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The Problem with Remote Interpreting

By: Jonathan Downie    Date: March 20, 2018

[note from the writer]It’s quite rare these days for me to write a post that is not explicitly aimed at potential clients. This one is an exception, although there are lots of things for clients to chew over. All opinions expressed herein are entirely my own.

By the time you read this, the interpreting industry will have had some time to digest the latest move from the leading remote interpreting platforms. We have had product releases and demos, we have had assurances and articles telling us that we had all better sign up now! Now! No, right now! Why haven’t you signed up to be assimilated yet!? Resistance is futile!

And now, in the latest development, which means not much to anyone who isn’t an interpreter, we have the creation of the Interpreting Technologies Alliance (ITA). According to its own website and this press release via Common Sense Advisory, ITA represents a decision by the major Interpreting Delivery Platform providers (that remote interpreting companies to you and me) to work together on “to raise the visibility and credibility of emerging solutions such as remote simultaneous interpreting (RSI) and amplify the presence of interpreting technology in the business community.” That would be marketing and PR then.

There is also a kind of entente agreed between the companies. Here’s another quote from the CSA PR piece:

The six companies agreed to set aside some of the micro differences between their products and interests and instead focus on the common good of pooling resources to develop new market segments. Their main activities will be to jointly engage the private sector and showcase interpreting use cases at industry events and through trade and social media. They also plan a series of joint campaigns to standardize terminology, increase professionalism, educate the market, and raise the capacity of language professionals to meet the needs of the private sector.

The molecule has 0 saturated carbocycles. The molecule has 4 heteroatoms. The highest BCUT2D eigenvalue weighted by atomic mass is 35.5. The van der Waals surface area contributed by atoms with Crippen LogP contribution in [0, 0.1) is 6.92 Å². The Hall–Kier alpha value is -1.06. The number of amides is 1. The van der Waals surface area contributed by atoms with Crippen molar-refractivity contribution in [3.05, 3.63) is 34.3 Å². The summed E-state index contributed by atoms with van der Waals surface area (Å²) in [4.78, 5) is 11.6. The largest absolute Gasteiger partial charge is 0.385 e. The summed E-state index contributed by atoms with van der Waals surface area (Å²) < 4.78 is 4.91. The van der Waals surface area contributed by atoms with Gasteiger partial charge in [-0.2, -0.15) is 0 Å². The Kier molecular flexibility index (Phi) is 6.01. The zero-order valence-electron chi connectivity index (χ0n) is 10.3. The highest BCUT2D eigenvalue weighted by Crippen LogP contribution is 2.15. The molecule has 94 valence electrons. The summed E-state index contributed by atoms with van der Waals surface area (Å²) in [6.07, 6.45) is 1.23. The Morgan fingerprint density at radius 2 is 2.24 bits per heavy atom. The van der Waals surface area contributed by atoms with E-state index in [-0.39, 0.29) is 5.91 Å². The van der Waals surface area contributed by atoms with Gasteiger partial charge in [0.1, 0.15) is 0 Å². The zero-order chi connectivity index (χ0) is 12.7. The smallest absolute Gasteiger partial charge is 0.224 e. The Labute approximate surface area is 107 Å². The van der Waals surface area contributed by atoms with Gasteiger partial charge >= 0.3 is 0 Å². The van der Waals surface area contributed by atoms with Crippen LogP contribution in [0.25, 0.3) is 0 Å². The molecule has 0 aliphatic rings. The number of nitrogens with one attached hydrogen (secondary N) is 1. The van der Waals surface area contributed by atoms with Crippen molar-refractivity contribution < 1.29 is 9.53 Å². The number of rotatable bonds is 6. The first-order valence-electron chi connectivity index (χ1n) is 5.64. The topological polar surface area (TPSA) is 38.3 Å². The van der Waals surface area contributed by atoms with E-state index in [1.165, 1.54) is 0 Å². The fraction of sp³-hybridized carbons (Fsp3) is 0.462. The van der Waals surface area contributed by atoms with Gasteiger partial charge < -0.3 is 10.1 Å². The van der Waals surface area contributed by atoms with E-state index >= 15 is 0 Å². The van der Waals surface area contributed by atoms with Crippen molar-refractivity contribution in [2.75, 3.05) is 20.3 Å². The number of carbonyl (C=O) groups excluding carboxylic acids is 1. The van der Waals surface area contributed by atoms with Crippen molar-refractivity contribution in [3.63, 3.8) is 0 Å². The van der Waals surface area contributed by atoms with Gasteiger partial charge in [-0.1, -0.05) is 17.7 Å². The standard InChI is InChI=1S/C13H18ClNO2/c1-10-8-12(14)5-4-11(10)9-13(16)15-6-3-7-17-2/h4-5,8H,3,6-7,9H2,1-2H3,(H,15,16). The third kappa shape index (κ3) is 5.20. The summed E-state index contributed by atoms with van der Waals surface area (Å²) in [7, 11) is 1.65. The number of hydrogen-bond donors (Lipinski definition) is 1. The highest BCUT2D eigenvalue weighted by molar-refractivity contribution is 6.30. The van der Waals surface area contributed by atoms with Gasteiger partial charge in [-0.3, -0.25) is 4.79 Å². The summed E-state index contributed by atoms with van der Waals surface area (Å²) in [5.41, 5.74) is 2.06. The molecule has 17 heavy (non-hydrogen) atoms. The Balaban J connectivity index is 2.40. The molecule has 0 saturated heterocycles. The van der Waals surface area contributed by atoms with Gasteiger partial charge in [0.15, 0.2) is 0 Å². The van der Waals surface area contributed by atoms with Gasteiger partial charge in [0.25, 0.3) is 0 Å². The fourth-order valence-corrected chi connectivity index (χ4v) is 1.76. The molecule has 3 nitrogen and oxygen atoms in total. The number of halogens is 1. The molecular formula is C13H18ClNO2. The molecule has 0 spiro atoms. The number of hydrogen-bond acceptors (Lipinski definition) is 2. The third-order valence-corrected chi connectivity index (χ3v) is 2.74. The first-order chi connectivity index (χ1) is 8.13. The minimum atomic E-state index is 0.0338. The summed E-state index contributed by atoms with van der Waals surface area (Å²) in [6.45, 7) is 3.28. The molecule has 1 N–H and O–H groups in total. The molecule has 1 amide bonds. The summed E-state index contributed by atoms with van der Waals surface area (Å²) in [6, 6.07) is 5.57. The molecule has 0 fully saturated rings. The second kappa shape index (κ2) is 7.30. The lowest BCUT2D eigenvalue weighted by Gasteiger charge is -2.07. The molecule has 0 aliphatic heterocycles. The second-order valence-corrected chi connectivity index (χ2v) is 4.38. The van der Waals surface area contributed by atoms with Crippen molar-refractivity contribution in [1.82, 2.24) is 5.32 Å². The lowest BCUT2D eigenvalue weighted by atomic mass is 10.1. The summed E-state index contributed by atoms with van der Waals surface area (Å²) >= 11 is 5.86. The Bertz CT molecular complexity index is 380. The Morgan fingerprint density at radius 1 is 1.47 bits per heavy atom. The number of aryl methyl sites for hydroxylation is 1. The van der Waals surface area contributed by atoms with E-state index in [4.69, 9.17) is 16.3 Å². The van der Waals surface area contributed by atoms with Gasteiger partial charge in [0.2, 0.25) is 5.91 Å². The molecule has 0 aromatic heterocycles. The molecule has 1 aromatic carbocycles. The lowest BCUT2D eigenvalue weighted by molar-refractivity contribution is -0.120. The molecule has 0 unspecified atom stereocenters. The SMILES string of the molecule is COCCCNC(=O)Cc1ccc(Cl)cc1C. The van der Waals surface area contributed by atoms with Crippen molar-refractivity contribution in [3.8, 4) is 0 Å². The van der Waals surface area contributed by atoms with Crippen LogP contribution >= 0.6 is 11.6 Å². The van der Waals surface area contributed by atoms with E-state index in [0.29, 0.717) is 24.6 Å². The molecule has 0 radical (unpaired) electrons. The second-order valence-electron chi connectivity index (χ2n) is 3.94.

On the one hand, it is good to see companies setting aside any rivalries for the greater good but the whole thing opens a few important questions.

First off, why are only technology providers at the table? If the idea is to professionalise the way remote interpreting is delivered (good idea!) and to showcase its uses (again, good idea!) wouldn’t it be good to, you know have some interpreters involved who aren’t on the payroll of any of the big platforms? Or even to invite professionals associations to engage?

The second big question is what exactly is meant by “raise the capacity of language professionals to meet the needs of the private sector”. Since, to quote CSA again remote interpreting has “suffered from a mismatch between product solutions and actual market demand” how do we know that they know any better than currently active interpreters about “meeting the needs of the private sector?” And hold on, aren’t interpreters already doing that and educating each other about that?

The point is that the founding of ITA and its press release so far have simply underlined the longest-standing problem with remote interpreting – it has always been good about generating publicity but its engagement with the supply side, the interpreters, has been patchy. Some companies have done well enough, others have completely missed the boat.

Despite years of development, no-one can say for sure whether remote interpreting is good or bad for quality, good or bad for interpreter physical health, good or bad for interpreter mental health and good or bad for interpreting revenues. That is the main and maybe even the sole message of AIIC’s new position on remote interpreting. We already have burnout issues. Psychologists know that social isolation is a contributing factor to poor mental health outcomes. Might remote interpreting make things even worse? The answer is: we don’t know.

Research on interpreting since the 1990s has shown that in-person interpreted situations across all forms of interpreting are dynamic social environments where interpreters react in real-time to what is said and done. Might remote interpreting break that link and reduce real quality and outcomes? We don’t know.

With unanswered questions like those on the one side and the attempts at shiny PR image-making from remote interpreting tech providers on the other, it is no surprise that many interpreters are sceptical about remote, or at least sceptical about the future of remote interpreting promoted by its most ardent fans.

That’s why, if you get the more astute remote interpreting promoters in a corner and ask them quietly what their biggest challenge is right now, they will tell you that it is still very hard to get experienced, excellent interpreters to sign up. Yes, you get some cheery early adopters. Yes, you can do nice demos. But still, the biggest tension in remote interpreting is on the supply side, not the demand side.